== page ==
questions: part one – on stories.

i won’t be satisfied with okay
and I can’t be okay with alright
so point me to the edge of life,
i’ll stand up on my toes
stretch my fingers out to there
and bring it back here.

because it’s too important,
for us to forget
we’ll unify our thoughts,
God will hear and save
God will hear and save us.

all together standing up on our toe[s],
we’re reaching for a freedom that they don’t know
so catch it as it pours out, we know what we need
don’t get tired when you’re running back to show them.

–okay, flyleaf

 

My friend Chris often posts pictures of “how might we” questions he has written down in a notebook—a practice I emulated last week, and used to prepare for my conversation with Richard on Thursday.

I didn’t reference the notes once—I didn’t need to. While we weren’t too sure of where we were going—and found ourselves in many different directions!—Richard, more concise than myself, was able to summarize our varied of conversation in a single tweet.

how might we: encourage / move / allow story / gradually / better / encourage / become / embrace / bridge / explore / transcend.While writing this, I fired down a string of questions into a black Moleskine, attempting to pare down the 835+ words that have been strewn about thus far.

encourage.
move.
better.
become.
embrace.
bridge.
explore.

question.

The most dangerous phrase in the English language is, “We’ve always done it this way.”

—Grace Murray Hopper

I question everything. I kind of think that refusing to question everything means that we become, and remain, stuck—we do not grow, and thus, we do not change.

How might we encourage change? and at that, the type of change to build connection through story—to build community through connection. To encourage the asking of questions rather than the acceptance of the familiar.

 

i wont be satisfied with okay / and i cant be okay with alright.

 

During our conversation, Richard noted that many people don’t know what their story is.

How much do we know our ambition, our purpose, our goals, if we don’t know our own stories? The stories we are creating, writing, LIVING, every single day.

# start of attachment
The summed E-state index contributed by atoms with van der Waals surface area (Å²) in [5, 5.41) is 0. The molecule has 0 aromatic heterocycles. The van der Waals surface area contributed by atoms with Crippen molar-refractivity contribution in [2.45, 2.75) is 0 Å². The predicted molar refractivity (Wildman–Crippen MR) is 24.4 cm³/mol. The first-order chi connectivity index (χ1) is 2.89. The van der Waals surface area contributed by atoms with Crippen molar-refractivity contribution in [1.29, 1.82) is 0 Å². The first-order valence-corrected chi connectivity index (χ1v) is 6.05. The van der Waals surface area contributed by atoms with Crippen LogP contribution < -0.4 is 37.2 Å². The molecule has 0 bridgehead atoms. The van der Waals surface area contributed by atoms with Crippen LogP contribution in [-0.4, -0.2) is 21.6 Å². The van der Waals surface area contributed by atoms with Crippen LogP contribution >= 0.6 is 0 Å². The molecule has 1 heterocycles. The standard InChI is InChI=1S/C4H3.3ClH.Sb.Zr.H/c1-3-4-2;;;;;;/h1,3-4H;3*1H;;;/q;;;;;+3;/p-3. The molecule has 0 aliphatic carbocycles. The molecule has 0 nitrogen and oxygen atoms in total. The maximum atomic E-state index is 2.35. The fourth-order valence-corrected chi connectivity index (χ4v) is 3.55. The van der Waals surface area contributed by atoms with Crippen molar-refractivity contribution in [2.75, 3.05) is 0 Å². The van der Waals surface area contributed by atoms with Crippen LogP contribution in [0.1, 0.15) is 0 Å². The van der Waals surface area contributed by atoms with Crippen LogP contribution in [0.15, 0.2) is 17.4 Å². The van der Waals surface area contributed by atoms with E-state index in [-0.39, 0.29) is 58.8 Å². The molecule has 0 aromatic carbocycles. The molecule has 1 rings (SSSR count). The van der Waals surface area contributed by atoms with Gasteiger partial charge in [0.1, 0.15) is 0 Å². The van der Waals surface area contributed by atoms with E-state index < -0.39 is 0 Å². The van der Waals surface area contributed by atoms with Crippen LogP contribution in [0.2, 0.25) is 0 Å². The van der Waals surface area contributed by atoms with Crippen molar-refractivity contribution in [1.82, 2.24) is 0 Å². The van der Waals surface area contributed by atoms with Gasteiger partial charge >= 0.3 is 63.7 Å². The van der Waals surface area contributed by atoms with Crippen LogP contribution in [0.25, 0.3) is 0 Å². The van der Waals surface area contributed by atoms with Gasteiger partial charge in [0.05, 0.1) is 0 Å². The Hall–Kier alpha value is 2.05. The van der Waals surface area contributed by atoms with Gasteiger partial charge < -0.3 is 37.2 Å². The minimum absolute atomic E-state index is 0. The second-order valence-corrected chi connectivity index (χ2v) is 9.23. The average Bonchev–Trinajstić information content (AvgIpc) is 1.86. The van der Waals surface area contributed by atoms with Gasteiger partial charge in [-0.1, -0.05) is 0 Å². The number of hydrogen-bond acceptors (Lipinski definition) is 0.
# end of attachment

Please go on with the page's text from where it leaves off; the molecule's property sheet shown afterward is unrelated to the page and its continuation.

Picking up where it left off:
Knowing our stories though, like living them, doesn’t come passively, or with passivity—it comes with being fully alive in them, and in sharing them. How much are we living passively because we don’t have enough opportunities to share our stories with our communities? And if we do, what are the barriers to sharing? Do we, perhaps, as a society, feel as if we cannot open up enough to ask questions of our own beliefs, experiences, our stories, by intentionally communicating these things with others?

We talk with one another every day–do we really engage, or do we just talk? Are we really having a conversation, or are we sidestepping the brokenness right in front of us? Are we swerving around the questioning, the longing, the creating, the uncomfortable, the fucked up? (Are we using this agility to deke around that fucked up even exists?) That problems exist right in front of us, even if they are separate from the base of Maslow’s pyramid? That no problem, no experience, no struggle or triumph, is greater or lesser than another?

it was a beautiful letdown when You found me here,
yeah for once in a rare blue moon, i see everything here,

i’ll be a beautiful letdown, that’s what i’ll forever be
and though it may cost my soul, i’ll sing for free.[…] i don’t belong here, feels like i don’t belong here.
i will carry a cross and a song where i don’t belong […]

we a beautiful letdown, painfully uncool,
the church of the losers, the dropouts, the sinners, the failures, and the fools.
what a beautiful letdown—are we salt in the wound?
let us sing one true tune.

–the beautiful letdown, switchfoot.

the church of the losers, the dropouts, the sinners, the failures, and the fools is where i want to belong. Messing up means we tried.

In the context of faith: Do we worship in this same way? One-sidedly? Aiming for perfection that doesn’t exist—and doesn’t matter? In the church, or in any community, do we have—or how can we facilitate—a conversation around story?

Around sharing our experiences, our downfalls, with freedom from fear.

The stories that make us the people we are.

 

I got on the bus and put my earphones in—my iPhone shuffled to Okay, above. I repeated it five times.

‘cause it’s too important for us to forget
[…] so catch it as it pours out,
we know what we need,
don’t get tired when you’re running back to show them. 

So, let’s start here in the comments, or e-mail me

what’s your story? 

2 thoughts on “questions: part one – on stories.

  1. Heya Keri,

    This is great – thanks so much for sharing and the trust! I am particularly struck bu your underlining of ‘unity’ in ‘community.’ I think it summarises well the power that happens when we do come together. Not in the sense that our selves are lost to the Borg, but that our individual stories becomes part of a more momentous and inspiring reality that we on our own could never attain. Keep on writing Sister, keep on questioning ,,, and keep on hearing and listening!

    1. Absolutely!

      And, I’ll have to show you the slide progression in which I have communication transforming into community and then unity underline :] (so essentially I just self-plagiarized which I still can’t believe is a thing ;).)

      But 100% agree: if not a community built on story… How do we know our purpose? (this is a piece that was edited out of part one, and thus why part two is impending!)

      And… Thanks again for the conversation that sparked–or re-sparked–this all! :]

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